Morning Links

Morning Links: Sam Durant Sculpture Edition [Updated]

Sam Durant, Scaffold, 2012.

©SAM DURANT/COURTESY THE ARTIST, BLUM & POE, PAULA COOPER GALLERY, PRAZ-DELAVALLADE, AND SADIE COLES HQ

Sculpting a Controversy

The Walker Art Center in Minneapolis is discussing the fate of a Sam Durant sculpture that protesters said trivialized violence against Native Americans. According to previous (and now outdated) reports from this past weekend, the Walker’s executive director, Olga Viso, had said the best course of action would be to remove the sculpture. As of now, it remains an open question. [Minneapolis Star Tribune]

In response to the Durant controversy, the Walker Art Center has delayed the opening of the Minneapolis Sculpture Garden. [Minneapolis Star Tribune]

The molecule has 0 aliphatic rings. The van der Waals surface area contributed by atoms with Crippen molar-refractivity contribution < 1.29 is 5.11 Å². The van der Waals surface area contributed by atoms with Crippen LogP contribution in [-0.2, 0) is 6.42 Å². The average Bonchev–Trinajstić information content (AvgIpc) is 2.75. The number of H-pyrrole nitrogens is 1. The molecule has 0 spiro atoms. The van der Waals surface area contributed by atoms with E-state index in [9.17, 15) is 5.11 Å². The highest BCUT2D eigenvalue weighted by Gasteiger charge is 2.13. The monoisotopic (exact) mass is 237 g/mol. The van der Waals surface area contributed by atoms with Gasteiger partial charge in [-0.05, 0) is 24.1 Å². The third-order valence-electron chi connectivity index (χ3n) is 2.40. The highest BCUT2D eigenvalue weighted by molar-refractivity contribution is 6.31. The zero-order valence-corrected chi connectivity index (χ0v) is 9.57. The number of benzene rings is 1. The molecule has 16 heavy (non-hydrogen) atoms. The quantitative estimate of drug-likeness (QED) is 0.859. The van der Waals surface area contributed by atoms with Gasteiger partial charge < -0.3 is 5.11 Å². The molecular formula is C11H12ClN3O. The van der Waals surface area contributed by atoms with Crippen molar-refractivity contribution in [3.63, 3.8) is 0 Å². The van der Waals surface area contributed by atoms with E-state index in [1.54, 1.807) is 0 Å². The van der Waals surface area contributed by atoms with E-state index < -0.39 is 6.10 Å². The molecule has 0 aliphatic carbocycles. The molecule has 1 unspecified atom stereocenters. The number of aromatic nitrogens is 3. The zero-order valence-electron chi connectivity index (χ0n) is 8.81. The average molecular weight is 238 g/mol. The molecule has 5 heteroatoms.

[The first link above has been updated to reflect the changing nature of this story.]

Coming Attractions

Ruben Ostlund’s The Square, a parody of art-world pretense, won the Palme d’Or at the Cannes Film Festival. [BBC News]

Market

Sotheby’s will sell an 18th-century Michele Marieschi painting after seven decades of restitution efforts. [The New York Times]

What can the life of gallerist Paul Rosenberg, who resisted Nazi looting during World War II, teach us?
[Forbes]

A Mystery in Washington, D.C.

A noose was found this weekend outside the Hirshhorn Museum and Sculpture Garden in Washington, D.C. [Politico]

Opinions

Tracey Emin: “When I have really bad criticism, it nearly kills me.” [GQ]

“The best way we can honor our veterans is by giving them access to the arts.” [Quartz]

Around Europe

A brief history of how Nicholas Serota turned Tate Modern into one of the world’s most popular museums. [The Guardian]

Karen Kilimnik had a show at Galerie Eva Presenhuber in Berlin. Here’s a look around the exhibition. [Contemporary Art Daily]

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